Influence of species composition of biocorridors on the abundance of aphids in cereal fields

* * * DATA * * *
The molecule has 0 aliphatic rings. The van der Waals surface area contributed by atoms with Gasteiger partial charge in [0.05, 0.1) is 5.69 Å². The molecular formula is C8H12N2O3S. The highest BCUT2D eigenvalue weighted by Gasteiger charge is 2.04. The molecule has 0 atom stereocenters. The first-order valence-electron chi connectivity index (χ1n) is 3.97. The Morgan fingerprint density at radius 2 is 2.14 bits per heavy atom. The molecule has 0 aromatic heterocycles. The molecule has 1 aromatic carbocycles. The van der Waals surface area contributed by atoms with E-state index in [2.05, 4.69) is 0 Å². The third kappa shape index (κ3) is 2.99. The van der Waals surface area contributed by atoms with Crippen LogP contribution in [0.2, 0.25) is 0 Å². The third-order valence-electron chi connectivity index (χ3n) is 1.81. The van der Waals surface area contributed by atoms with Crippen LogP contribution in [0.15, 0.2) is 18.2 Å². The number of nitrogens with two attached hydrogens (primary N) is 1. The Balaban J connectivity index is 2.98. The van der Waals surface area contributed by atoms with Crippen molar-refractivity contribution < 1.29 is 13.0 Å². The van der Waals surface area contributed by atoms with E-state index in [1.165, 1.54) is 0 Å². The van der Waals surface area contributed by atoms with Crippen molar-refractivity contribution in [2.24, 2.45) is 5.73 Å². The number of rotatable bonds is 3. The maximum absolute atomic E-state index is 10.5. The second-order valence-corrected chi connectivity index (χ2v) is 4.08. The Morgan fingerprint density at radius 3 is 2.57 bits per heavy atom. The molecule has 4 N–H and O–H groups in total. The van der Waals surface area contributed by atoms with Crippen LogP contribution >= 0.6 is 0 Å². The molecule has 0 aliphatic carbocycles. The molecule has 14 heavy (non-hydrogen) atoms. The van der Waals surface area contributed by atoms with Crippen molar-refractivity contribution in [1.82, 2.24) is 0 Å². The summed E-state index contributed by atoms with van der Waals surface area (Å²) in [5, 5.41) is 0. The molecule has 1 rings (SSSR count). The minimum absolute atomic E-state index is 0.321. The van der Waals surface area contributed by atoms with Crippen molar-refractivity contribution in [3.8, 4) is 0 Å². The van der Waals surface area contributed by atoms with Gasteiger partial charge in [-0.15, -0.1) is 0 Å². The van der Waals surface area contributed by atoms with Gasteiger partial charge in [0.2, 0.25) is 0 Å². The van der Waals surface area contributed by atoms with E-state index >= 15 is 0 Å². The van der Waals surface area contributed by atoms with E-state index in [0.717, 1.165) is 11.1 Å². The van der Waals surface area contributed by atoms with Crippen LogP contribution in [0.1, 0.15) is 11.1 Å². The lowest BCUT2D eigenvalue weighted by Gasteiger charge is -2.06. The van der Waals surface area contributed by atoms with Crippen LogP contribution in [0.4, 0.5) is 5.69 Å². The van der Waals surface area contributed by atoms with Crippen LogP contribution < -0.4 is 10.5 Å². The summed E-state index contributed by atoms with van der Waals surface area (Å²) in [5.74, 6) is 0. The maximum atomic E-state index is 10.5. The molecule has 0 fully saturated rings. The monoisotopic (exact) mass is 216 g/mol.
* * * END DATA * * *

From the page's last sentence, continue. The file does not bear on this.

Agriculture intensification in most European countries over the last 50 years resulted in a significant loss of biodiversity in agro-ecosystems. Attempts are now being made to restore originally complex agricultural landscapes by splitting large fields into smaller units using biocorridors, which are linear elements consisting of trees and shrubs. Such non-crop habitats can act as refuges both for insect predators that may potentially act as biocontrol agents and for insect pests. Bird cherry, Prunus padus (L.), is a winter host of a cereal pest and vector of cereal virus, the aphid Rhopalosiphum padi (L.), and is commonly planted in these biocorridors. The question arises, whether and to what extent the presence and distribution of P. padus in biocorridors influences the abundance of R. padi in nearby fields. This was addressed by monitoring spatial and temporal population dynamics of R. padi in two fields each adjacent to the newly established biocorridor but adjacent to parts of the corridor with different species compositions (only one with P. padus). Our results showed that this aphid colonized the field adjacent to that part of the corridor with P. padus but not the other field. In the second field colonization started close to one edge distant from the corridor and with no P. padus in the vicinity. After excluding the variability explained by spatial and temporal factors we also tested for the effect of environmental factors (weather conditions) on the remaining variability. Of the environmental factors tested, humidity accounted for most of the variability.
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